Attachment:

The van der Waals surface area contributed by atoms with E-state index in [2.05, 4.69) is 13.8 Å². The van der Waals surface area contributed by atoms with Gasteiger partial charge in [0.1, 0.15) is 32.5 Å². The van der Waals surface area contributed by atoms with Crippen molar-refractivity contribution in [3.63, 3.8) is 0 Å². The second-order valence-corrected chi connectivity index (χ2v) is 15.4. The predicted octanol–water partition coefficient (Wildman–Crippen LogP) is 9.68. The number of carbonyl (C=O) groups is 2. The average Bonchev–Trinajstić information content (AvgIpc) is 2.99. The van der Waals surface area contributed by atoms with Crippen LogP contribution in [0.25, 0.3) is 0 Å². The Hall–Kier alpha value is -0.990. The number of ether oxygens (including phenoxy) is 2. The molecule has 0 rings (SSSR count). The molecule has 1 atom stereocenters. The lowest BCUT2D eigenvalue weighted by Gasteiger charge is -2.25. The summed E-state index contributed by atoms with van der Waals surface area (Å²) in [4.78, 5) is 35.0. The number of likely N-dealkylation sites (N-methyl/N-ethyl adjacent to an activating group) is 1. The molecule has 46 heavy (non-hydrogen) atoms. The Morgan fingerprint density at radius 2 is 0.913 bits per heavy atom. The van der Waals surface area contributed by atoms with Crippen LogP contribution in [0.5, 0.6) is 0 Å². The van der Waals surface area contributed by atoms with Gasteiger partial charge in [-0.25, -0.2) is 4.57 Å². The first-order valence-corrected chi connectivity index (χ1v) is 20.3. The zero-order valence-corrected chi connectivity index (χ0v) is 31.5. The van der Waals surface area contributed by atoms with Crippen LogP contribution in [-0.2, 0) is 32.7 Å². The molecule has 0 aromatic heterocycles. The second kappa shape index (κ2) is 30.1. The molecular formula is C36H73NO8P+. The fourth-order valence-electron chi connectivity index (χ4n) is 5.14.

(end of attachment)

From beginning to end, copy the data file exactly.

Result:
The van der Waals surface area contributed by atoms with E-state index in [2.05, 4.69) is 13.8 Å². The van der Waals surface area contributed by atoms with Gasteiger partial charge in [0.1, 0.15) is 32.5 Å². The van der Waals surface area contributed by atoms with Crippen molar-refractivity contribution in [3.63, 3.8) is 0 Å². The second-order valence-corrected chi connectivity index (χ2v) is 15.4. The predicted octanol–water partition coefficient (Wildman–Crippen LogP) is 9.68. The number of carbonyl (C=O) groups is 2. The average Bonchev–Trinajstić information content (AvgIpc) is 2.99. The van der Waals surface area contributed by atoms with Crippen LogP contribution in [0.25, 0.3) is 0 Å². The Hall–Kier alpha value is -0.990. The number of ether oxygens (including phenoxy) is 2. The molecule has 0 rings (SSSR count). The molecule has 1 atom stereocenters. The lowest BCUT2D eigenvalue weighted by Gasteiger charge is -2.25. The summed E-state index contributed by atoms with van der Waals surface area (Å²) in [4.78, 5) is 35.0. The number of likely N-dealkylation sites (N-methyl/N-ethyl adjacent to an activating group) is 1. The molecule has 46 heavy (non-hydrogen) atoms. The Morgan fingerprint density at radius 2 is 0.913 bits per heavy atom. The van der Waals surface area contributed by atoms with Crippen LogP contribution in [0.5, 0.6) is 0 Å². The van der Waals surface area contributed by atoms with Gasteiger partial charge in [-0.25, -0.2) is 4.57 Å². The first-order valence-corrected chi connectivity index (χ1v) is 20.3. The zero-order valence-corrected chi connectivity index (χ0v) is 31.5. The van der Waals surface area contributed by atoms with Crippen LogP contribution in [-0.2, 0) is 32.7 Å². The molecule has 0 aromatic heterocycles. The second kappa shape index (κ2) is 30.1. The molecular formula is C36H73NO8P+. The fourth-order valence-electron chi connectivity index (χ4n) is 5.14.